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Adapted from this post:

https://ordinarytimedevotions.wordpress.com/2020/04/16/devotion-for-proper-12-year-c-humes/

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Light in the Darkness, Part IV   1 comment

Candle Flame

Above:  Candle Flame

Image in the Public Domain

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The Collect:

Stir up your power, Lord Christ, and come.

With your abundant grace and might,

free us from the sin that would obstruct your mercy,

that willingly we may bear your redeeming love to all the world,

for you live and reign with the Father and the Holy Spirit,

one God, now and forever. Amen.

Evangelical Lutheran Worship (2006), page 19

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The Assigned Readings:

Judges 13:2-24

Psalm 89:1-4, 19-26

John 7:40-52

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“I have made a covenant with my chosen one;

I have sworn an oath to David my servant:

I will establish your line for ever,

and preserve it for all generations.”

–Psalm 89:3-4, The Book of Common Prayer (1979)

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The origin stories of Samson and Jesus had some similarity to each other.  In each case, for example, an angel announced the conception of the child to the mother.  Yet Samson and Jesus were quite different.

Samson, a man of action, was supposed to deliver his people from oppressors.  He was, alas, not the brightest oil lamp in Israel, and character defects led to his downfall.  His death was his victory, but in a violent manner.

Jesus lived amid a range of messianic expectations, including the hope that he would liberate his people from the Roman occupiers.  That was not his task, however.  Nevertheless, he proved sufficiently threatening to the Roman Empire for imperial officials to execute him.  To call Jesus the “Savior of the world” and the “Son of God” was to subvert imperial Roman language, to put him in the place of the Emperor.  And the New Testament is replete with criticisms of the Roman Empire.  (My Bible study program has revealed more of them than I had imagined to exist, in fact.)  Jesus also had a victory–his Resurrection–in part a triumph over violence.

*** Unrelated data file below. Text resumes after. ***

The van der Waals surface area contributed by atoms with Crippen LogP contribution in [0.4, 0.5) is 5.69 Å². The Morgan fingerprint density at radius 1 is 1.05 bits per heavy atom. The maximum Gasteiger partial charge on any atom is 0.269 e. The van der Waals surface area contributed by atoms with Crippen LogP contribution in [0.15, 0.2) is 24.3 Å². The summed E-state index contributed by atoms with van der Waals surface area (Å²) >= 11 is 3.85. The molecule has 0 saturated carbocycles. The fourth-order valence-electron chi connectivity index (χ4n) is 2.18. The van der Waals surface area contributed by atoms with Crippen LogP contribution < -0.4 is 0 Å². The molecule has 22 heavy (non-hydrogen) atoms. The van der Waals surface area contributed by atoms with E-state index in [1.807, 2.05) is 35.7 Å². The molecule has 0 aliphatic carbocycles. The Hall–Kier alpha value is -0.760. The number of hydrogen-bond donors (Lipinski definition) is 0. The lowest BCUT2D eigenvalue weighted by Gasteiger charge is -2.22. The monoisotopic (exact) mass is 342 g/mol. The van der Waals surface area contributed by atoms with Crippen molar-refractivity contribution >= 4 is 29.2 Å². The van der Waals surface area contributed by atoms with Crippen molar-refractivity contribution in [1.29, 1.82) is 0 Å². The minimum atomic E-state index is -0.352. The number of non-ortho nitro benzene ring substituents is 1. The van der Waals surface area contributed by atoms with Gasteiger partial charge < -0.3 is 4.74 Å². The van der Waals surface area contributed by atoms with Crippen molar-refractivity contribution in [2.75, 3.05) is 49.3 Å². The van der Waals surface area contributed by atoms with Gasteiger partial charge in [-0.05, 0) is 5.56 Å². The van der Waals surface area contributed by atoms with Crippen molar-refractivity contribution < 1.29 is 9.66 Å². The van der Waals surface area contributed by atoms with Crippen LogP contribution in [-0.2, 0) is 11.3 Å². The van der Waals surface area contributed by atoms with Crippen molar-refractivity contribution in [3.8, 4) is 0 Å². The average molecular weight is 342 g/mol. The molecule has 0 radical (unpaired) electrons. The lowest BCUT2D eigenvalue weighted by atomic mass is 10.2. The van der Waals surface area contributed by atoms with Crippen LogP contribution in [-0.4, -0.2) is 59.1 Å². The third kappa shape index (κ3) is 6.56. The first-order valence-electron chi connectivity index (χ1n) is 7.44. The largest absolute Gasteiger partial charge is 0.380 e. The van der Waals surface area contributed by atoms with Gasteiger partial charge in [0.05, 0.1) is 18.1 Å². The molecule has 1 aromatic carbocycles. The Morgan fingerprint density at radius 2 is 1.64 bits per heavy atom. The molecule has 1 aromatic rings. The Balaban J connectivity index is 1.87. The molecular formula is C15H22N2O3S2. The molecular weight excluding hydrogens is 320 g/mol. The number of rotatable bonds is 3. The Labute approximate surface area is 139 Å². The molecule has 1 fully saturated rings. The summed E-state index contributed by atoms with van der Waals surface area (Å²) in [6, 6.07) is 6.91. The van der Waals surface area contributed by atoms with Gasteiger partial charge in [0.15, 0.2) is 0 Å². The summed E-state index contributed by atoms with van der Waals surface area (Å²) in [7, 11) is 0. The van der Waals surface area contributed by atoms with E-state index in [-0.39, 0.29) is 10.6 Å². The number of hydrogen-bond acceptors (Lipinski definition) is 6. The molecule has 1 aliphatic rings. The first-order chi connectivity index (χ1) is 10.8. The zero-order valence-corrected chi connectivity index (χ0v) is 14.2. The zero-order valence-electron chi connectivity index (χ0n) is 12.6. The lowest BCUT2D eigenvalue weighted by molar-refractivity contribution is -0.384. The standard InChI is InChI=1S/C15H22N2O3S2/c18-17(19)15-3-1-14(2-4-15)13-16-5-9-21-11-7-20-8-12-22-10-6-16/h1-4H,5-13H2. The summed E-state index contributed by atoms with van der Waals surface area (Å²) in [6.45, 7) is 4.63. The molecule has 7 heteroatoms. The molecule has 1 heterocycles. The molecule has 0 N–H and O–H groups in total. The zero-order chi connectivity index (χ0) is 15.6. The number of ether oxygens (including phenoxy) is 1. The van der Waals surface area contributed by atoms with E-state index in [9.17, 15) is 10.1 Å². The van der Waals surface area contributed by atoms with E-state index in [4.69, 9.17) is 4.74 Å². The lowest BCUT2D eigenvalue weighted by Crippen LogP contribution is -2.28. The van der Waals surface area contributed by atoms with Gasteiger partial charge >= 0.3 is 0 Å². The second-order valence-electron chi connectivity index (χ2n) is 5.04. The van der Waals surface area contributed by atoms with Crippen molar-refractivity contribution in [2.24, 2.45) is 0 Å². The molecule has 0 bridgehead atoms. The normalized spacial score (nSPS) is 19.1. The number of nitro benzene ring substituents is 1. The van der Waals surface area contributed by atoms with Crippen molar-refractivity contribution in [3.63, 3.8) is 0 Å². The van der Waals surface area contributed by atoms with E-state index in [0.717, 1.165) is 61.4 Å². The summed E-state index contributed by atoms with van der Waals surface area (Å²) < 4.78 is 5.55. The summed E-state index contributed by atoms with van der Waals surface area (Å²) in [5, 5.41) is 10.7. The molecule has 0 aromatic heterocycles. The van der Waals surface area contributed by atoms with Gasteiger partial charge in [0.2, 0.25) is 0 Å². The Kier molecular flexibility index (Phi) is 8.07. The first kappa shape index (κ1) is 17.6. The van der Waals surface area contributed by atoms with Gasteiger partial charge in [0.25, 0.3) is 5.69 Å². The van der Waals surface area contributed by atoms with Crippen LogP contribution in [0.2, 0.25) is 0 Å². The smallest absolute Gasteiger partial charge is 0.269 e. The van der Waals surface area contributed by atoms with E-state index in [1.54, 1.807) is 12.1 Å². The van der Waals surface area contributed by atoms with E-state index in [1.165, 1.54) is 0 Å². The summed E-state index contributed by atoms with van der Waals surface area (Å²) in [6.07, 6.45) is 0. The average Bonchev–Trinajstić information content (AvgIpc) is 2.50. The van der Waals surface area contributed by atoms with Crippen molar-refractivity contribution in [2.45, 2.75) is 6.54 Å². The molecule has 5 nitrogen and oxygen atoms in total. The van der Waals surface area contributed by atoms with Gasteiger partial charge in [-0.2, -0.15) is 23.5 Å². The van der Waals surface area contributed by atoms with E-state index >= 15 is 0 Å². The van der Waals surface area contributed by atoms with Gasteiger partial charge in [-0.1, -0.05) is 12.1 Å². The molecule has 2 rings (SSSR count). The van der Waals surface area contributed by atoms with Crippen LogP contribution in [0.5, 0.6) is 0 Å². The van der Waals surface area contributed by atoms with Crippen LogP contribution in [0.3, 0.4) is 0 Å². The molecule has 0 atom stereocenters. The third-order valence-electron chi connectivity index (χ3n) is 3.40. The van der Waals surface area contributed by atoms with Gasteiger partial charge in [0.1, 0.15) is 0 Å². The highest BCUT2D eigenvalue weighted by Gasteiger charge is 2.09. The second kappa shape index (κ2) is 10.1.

The assigned reading from John 7 precedes 7:53-8:11, the story of the woman caught in adultery.  This was originally from the Synoptic tradition.  In fact, different ancient texts have that floating pericope in various places in the Gospels.  If we skip over the inserted story, we move directly to Jesus telling Pharisees that he is the light of the world and that they know neither him nor God.  That section of scripture reads consistently flowing from 7:40-52 as well as from 7:53-8:11.  In 7:45-52 some Pharisees were anxious to ignore proper procedure in order to arrest Jesus, so Nicodemus spoke up on behalf of procedure.  If one reads 8:12-20 in the context of 7:53-8:11, some scribes and Pharisees have just violated the law to entrap Jesus, so the light was not in them for that reason.  Either way, skullduggery was in the works.